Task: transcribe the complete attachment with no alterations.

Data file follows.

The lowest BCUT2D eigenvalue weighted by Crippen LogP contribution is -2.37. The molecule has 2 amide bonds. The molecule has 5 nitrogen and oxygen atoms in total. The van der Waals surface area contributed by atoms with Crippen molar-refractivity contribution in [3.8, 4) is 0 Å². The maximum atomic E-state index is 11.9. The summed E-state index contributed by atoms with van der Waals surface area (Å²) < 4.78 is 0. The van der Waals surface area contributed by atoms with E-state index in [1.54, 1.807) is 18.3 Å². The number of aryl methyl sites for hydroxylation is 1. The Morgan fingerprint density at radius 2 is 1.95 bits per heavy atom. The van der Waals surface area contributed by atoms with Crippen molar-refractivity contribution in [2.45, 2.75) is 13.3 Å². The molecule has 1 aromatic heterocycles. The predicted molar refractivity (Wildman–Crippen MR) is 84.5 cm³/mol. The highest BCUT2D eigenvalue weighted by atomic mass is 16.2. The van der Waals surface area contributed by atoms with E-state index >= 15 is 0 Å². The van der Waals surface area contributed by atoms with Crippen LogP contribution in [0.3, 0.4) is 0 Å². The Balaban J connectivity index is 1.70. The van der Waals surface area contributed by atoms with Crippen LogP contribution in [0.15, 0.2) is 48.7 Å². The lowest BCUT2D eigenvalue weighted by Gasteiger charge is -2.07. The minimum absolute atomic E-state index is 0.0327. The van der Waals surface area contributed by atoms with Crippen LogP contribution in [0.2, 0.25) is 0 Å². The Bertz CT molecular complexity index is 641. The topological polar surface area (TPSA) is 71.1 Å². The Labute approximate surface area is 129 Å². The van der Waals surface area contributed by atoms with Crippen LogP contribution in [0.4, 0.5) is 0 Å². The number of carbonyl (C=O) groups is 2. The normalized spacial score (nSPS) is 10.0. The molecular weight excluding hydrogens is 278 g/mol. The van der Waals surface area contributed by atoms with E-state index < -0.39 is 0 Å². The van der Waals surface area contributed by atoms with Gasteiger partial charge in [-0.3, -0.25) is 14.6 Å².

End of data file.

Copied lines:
The lowest BCUT2D eigenvalue weighted by Crippen LogP contribution is -2.37. The molecule has 2 amide bonds. The molecule has 5 nitrogen and oxygen atoms in total. The van der Waals surface area contributed by atoms with Crippen molar-refractivity contribution in [3.8, 4) is 0 Å². The maximum atomic E-state index is 11.9. The summed E-state index contributed by atoms with van der Waals surface area (Å²) < 4.78 is 0. The van der Waals surface area contributed by atoms with E-state index in [1.54, 1.807) is 18.3 Å². The number of aryl methyl sites for hydroxylation is 1. The Morgan fingerprint density at radius 2 is 1.95 bits per heavy atom. The van der Waals surface area contributed by atoms with Crippen molar-refractivity contribution in [2.45, 2.75) is 13.3 Å². The molecule has 1 aromatic heterocycles. The predicted molar refractivity (Wildman–Crippen MR) is 84.5 cm³/mol. The highest BCUT2D eigenvalue weighted by atomic mass is 16.2. The van der Waals surface area contributed by atoms with E-state index >= 15 is 0 Å². The van der Waals surface area contributed by atoms with Crippen LogP contribution in [0.3, 0.4) is 0 Å². The Balaban J connectivity index is 1.70. The van der Waals surface area contributed by atoms with Crippen LogP contribution in [0.15, 0.2) is 48.7 Å². The lowest BCUT2D eigenvalue weighted by Gasteiger charge is -2.07. The minimum absolute atomic E-state index is 0.0327. The van der Waals surface area contributed by atoms with Crippen LogP contribution in [0.2, 0.25) is 0 Å². The Bertz CT molecular complexity index is 641. The topological polar surface area (TPSA) is 71.1 Å². The Labute approximate surface area is 129 Å². The van der Waals surface area contributed by atoms with Crippen LogP contribution in [0.4, 0.5) is 0 Å². The number of carbonyl (C=O) groups is 2. The normalized spacial score (nSPS) is 10.0. The molecular weight excluding hydrogens is 278 g/mol. The van der Waals surface area contributed by atoms with E-state index < -0.39 is 0 Å². The van der Waals surface area contributed by atoms with Gasteiger partial charge in [-0.3, -0.25) is 14.6 Å².